He stated that environmental regulations will become more stringent therefore requiring additional investments.  He said that  policy makers  needed to:

·        Consider clean coal technology investments;

·        Invest in energy efficiency and conservation on equal financial footing;

·        Establish statewide building codes or energy efficiency codes for more energy efficient buildings.

·        Consider using the Public Service Commission (PSC) to mandate energy efficiency which is a goal of retail rate design.

·        Educate the public about using more energy efficient appliances; electronics, etc.

·        Consider innovative electric rate making/design. Start promoting efficiency and give customers real-time information so that they can control their electric bills.


Rep. Riner asked that if the General Assembly could only do one thing to address the issues that have been raised today, what would it be.


Mr. Siemens stated that there is no one single thing.  He said that teaching people to conserve and become energy efficient would be a starting point.  Global warming C02 will affect this state more than any state in the United States. We will always burn coal, but we will eventually have to do it in a different way which means investing in clean coal technology.


Sen. McGaha asked what the conversion rate would be per kilowatt hour, if the caps imposed are equal to the Euro rates.


Mr. Siemens stated that he did not have that information available, but would provide the committee with a general number.


Rep. Yonts asked how much more would the 4 cent kilowatt hour cost if caps were imposed.


Mr. Siemens stated that some figures show that an additional  2 to 3 cents could be added to the kilowatt hour.


Sen. Harris noted that the Program Review and Investigations Committee had authorized two studies.  One study relates to electric transmission lines sites and the other is a study on energy credits. 


Rep. Adkins asked if energy credits were the same as nitrogen oxides (NOX) credits?  If so, we have already been down this road. Kentucky gave away their NOX credits all except for 5 percent.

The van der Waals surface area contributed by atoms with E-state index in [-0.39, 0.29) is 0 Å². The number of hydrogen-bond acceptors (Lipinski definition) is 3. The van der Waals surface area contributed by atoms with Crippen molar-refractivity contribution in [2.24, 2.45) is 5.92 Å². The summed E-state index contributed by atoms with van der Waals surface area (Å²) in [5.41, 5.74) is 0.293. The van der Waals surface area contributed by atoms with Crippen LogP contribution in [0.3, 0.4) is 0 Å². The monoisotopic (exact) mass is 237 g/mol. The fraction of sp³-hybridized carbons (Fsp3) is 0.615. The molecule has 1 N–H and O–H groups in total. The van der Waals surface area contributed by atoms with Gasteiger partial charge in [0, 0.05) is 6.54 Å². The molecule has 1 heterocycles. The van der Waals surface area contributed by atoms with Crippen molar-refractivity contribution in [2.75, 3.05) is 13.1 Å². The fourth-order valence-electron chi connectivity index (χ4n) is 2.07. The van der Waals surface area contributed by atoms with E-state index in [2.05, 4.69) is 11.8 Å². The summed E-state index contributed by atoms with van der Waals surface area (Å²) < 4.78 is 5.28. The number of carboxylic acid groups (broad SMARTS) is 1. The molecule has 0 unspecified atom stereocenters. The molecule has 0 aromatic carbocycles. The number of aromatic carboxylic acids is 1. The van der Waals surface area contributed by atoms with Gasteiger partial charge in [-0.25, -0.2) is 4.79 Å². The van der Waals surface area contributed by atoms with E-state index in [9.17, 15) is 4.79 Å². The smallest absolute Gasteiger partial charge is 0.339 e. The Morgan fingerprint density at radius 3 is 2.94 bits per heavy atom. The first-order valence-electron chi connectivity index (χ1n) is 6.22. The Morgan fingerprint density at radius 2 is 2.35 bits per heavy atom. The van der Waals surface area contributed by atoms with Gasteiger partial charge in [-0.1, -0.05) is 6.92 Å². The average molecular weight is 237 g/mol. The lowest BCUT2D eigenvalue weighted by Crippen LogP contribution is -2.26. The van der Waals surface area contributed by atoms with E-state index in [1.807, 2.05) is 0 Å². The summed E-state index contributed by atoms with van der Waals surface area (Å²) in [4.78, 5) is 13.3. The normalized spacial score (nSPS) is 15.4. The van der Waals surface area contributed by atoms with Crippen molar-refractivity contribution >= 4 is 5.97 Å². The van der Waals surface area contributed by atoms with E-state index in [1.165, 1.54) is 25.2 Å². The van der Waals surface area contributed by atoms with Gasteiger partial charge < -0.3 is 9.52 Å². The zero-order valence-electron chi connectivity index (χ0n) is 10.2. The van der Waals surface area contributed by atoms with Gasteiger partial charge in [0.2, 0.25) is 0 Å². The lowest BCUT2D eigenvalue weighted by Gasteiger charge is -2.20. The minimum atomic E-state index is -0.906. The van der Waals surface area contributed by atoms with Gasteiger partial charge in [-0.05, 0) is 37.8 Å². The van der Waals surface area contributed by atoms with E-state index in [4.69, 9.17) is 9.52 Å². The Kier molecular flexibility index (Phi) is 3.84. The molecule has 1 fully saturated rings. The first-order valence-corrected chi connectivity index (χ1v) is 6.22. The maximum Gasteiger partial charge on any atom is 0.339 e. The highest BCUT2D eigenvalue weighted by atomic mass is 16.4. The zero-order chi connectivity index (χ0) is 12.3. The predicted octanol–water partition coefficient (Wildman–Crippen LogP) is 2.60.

Mr. Siemens stated that NOX credits were to be used to keep the rates as low as possible for Kentucky customers.  


Rep. Adkins asked if the demand for energy in the United States would increase by 50 percent over the next 25 years.


Mr. Siemens stated that was correct.  New coal-fired plants are being built now and more are expected, and the costs will continue to become more expensive.


Rep Adkins asked if it would cost over a billion dollars to build a 500-600 megawatt plant.


Mr. Siemens stated that was correct.


Rep. Adkins asked if AEP had purchased property in another country to reforest and grow trees. If so, why would AEP purchase property in a foreign country instead of the United States. 


Mr. Pauley stated that the property in Brazil was purchased by AEP through a voluntary program for utilities, as a member of the Chicago Climate Exchange.  He also noted that AEP had  property in Louisiana and Arkansas as well.


In response to an earlier question, Mr. Pauley encouraged the General Assembly to  listen to the Office of Energy Policy, the Public Service Commission as well as the Division of Air Quality in order to address the issue of costs.  The bottom of line of doing anything is doing it in the most affordable way.


Dr. Talina Mathews, Executive Director, Kentucky Office of Energy Policy (KOEP), stated that KOEP’s mission is the implementation of the 54 recommendations in the Governor’s Comprehensive Energy Strategy.  She said that the guiding principles of KOEP was to maintain Kentucky’s low cost energy; responsibly develop Kentucky’s energy resources, and preserve Kentucky’s commitment to environmental quality.  She stated that KOEP is working to implement HB 299, and to have their first report ready for the December 31, 2006 deadline. She stated that they have a Memorandum of Agreement (MOA) out with the University of Kentucky to study the incentive programs. At the same time the Center for Applied Energy Research is working on  assessment and technology, including the applicability to Kentucky coals. The FutureGen proposal highlighted the need for more research in carbon sequestration, and the Kentucky Geological Society is conducting surveys which should provide us with more information. She also stated that they were looking for consultants to help with  evaluating the technical and economic viability of those projects received. 

She noted that the Kentucky Office of Energy Policy is hosting an Energy Summit on October 20, 2006 in Louisville, Kentucky and invited members of the committee to attend.


The meeting adjourned at approximately 11:00 a.m.